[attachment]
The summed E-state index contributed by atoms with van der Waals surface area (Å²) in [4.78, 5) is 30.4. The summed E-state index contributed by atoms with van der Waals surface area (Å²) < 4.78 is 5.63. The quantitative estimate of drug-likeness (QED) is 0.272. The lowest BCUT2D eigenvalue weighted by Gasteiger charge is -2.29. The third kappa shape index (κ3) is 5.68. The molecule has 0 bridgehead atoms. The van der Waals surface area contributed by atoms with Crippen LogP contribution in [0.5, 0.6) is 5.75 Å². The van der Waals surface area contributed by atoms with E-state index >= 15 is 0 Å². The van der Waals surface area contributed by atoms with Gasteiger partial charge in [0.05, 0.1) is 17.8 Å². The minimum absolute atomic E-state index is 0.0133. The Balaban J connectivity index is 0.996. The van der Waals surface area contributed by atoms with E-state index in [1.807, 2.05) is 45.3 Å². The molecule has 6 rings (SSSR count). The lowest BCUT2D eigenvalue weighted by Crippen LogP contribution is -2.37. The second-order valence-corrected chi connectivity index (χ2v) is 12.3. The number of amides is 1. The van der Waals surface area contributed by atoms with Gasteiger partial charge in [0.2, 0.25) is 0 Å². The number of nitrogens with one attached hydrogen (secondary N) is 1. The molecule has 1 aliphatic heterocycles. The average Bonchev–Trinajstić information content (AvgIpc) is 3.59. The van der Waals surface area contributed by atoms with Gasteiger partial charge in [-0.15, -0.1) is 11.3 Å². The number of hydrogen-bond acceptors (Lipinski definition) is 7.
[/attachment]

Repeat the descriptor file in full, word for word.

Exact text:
The summed E-state index contributed by atoms with van der Waals surface area (Å²) in [4.78, 5) is 30.4. The summed E-state index contributed by atoms with van der Waals surface area (Å²) < 4.78 is 5.63. The quantitative estimate of drug-likeness (QED) is 0.272. The lowest BCUT2D eigenvalue weighted by Gasteiger charge is -2.29. The third kappa shape index (κ3) is 5.68. The molecule has 0 bridgehead atoms. The van der Waals surface area contributed by atoms with Crippen LogP contribution in [0.5, 0.6) is 5.75 Å². The van der Waals surface area contributed by atoms with E-state index >= 15 is 0 Å². The van der Waals surface area contributed by atoms with Gasteiger partial charge in [0.05, 0.1) is 17.8 Å². The minimum absolute atomic E-state index is 0.0133. The Balaban J connectivity index is 0.996. The van der Waals surface area contributed by atoms with E-state index in [1.807, 2.05) is 45.3 Å². The molecule has 6 rings (SSSR count). The lowest BCUT2D eigenvalue weighted by Crippen LogP contribution is -2.37. The second-order valence-corrected chi connectivity index (χ2v) is 12.3. The number of amides is 1. The van der Waals surface area contributed by atoms with Gasteiger partial charge in [0.2, 0.25) is 0 Å². The number of nitrogens with one attached hydrogen (secondary N) is 1. The molecule has 1 aliphatic heterocycles. The average Bonchev–Trinajstić information content (AvgIpc) is 3.59. The van der Waals surface area contributed by atoms with Gasteiger partial charge in [-0.15, -0.1) is 11.3 Å². The number of hydrogen-bond acceptors (Lipinski definition) is 7.